DENVER -- Lawmakers took up five proposals in the Colorado Legislature on Monday that could have changed gun laws in the state. But after seven hours of hearings, all five bills failed.
The proposals were designed to remove some of the restrictions related to guns that have been passed in the past few years.
The process started Monday with emotional testimony that took place all afternoon and into the evening.
"There were 647 people in this state who died from gun violence," Eileen McCarron of Colorado Ceasefire told members of the House State, Veterans & Military Affairs Committee.
The bills would have removed permit and training requirements for conceal carry of handguns, allow them in all public schools and repeal high-capacity magazine restrictions passed during the 2013 legislative session.
"It is important that we stand firm that we will not see these bills repealed," Rep. Beth McCann, D-Denver, said.
Among those opposed to the changes were Tom Mauser, whose son, Daniel, died in the Columbine High School shootings.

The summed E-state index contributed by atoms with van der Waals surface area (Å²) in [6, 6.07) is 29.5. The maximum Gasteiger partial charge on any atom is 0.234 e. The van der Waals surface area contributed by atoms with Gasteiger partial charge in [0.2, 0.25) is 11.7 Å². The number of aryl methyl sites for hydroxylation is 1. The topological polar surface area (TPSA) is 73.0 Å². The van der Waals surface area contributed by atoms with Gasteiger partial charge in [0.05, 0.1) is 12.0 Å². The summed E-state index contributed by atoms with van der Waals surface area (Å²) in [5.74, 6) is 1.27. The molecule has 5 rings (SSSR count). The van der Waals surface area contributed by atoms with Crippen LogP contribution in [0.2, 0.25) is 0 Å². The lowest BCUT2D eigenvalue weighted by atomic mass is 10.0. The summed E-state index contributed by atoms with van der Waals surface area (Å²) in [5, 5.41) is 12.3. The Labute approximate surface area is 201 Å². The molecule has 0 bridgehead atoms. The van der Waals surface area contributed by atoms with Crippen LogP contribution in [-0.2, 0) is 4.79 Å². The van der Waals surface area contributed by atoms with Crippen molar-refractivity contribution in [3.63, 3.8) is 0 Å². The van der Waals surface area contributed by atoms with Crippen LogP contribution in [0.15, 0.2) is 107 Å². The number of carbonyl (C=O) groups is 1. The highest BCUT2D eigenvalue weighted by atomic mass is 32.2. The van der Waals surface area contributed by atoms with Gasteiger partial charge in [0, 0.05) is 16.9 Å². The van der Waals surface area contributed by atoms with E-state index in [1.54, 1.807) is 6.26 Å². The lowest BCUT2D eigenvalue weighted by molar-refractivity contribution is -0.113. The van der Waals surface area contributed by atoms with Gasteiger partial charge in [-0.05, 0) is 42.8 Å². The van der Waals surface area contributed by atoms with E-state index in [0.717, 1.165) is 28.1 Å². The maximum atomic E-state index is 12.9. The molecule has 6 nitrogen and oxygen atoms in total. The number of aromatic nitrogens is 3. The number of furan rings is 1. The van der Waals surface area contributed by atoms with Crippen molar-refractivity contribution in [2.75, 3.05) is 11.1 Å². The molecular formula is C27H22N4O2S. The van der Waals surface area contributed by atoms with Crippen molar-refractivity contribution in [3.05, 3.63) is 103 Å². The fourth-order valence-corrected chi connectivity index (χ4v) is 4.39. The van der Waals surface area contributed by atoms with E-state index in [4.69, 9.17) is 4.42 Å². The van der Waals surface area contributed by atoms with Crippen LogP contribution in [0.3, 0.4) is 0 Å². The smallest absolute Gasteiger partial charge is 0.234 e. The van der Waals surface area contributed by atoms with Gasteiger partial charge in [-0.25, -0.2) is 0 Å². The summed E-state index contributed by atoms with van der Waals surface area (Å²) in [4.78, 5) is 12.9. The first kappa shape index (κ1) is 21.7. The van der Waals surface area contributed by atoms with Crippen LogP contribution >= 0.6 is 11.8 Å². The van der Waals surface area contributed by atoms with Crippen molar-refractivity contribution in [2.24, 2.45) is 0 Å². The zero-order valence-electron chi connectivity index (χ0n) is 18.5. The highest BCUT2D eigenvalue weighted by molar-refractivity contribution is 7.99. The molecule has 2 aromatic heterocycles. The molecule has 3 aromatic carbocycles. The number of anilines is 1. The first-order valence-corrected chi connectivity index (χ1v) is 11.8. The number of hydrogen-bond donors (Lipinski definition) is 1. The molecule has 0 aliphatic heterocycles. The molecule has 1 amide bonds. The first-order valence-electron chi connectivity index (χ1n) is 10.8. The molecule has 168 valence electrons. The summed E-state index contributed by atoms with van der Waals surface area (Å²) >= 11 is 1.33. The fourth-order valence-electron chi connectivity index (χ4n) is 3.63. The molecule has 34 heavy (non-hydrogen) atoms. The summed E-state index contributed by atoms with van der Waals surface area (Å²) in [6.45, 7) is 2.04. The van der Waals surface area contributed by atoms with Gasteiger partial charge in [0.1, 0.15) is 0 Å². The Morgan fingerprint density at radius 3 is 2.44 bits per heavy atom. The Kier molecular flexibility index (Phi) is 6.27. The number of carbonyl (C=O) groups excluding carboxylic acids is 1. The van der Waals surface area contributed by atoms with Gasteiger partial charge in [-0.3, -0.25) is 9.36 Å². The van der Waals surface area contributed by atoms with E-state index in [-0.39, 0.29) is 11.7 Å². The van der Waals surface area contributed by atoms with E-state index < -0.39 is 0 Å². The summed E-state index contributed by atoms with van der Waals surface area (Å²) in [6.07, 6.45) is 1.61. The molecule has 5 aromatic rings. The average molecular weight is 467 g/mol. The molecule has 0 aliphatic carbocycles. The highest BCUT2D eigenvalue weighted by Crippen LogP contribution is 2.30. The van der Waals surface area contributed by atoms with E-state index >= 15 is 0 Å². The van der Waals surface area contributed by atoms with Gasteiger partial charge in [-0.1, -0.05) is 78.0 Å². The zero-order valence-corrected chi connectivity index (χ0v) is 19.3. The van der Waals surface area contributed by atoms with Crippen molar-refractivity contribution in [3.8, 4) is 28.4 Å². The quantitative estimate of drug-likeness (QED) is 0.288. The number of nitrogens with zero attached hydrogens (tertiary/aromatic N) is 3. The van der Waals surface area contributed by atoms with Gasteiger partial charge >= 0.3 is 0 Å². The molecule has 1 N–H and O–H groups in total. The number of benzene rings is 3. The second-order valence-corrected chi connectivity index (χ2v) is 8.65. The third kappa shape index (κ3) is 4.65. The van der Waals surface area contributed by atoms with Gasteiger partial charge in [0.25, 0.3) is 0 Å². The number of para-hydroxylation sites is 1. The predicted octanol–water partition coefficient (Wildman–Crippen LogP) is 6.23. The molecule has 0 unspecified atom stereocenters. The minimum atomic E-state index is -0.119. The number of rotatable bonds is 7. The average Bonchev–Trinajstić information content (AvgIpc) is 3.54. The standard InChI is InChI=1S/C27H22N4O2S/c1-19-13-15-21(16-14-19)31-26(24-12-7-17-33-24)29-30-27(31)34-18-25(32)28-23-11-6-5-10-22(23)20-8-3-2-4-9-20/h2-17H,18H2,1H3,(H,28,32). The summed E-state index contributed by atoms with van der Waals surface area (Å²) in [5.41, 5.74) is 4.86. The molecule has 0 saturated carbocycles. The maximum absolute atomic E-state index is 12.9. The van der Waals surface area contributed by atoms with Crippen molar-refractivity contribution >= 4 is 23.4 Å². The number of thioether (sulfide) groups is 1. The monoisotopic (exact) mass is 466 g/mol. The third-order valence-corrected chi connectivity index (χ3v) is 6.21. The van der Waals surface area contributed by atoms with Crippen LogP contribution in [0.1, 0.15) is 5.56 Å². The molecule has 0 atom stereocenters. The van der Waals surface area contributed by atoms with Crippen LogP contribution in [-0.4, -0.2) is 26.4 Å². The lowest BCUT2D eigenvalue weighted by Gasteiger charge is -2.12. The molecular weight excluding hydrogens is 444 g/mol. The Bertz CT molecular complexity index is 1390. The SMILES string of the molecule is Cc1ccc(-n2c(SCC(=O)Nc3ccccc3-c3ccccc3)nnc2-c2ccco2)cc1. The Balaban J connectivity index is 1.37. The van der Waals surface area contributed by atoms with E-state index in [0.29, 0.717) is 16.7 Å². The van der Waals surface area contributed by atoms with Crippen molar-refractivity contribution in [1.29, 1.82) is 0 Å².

"I think most reasonable people would say 'no.' They would have wanted their loved ones to have a chance of survival a chance at living," he said.
Like Jane Dougherty, whose sister was killed at Sandy Hook Elementary School in 2012.
"I was furious upon finding out that the troubled young man that killed my sister Mary and 25 other souls had easy access to an assault weapon," she said.
The changes proposed by a group of Republican lawmakers would have also allowed deadly force to be used against an intruder at a business.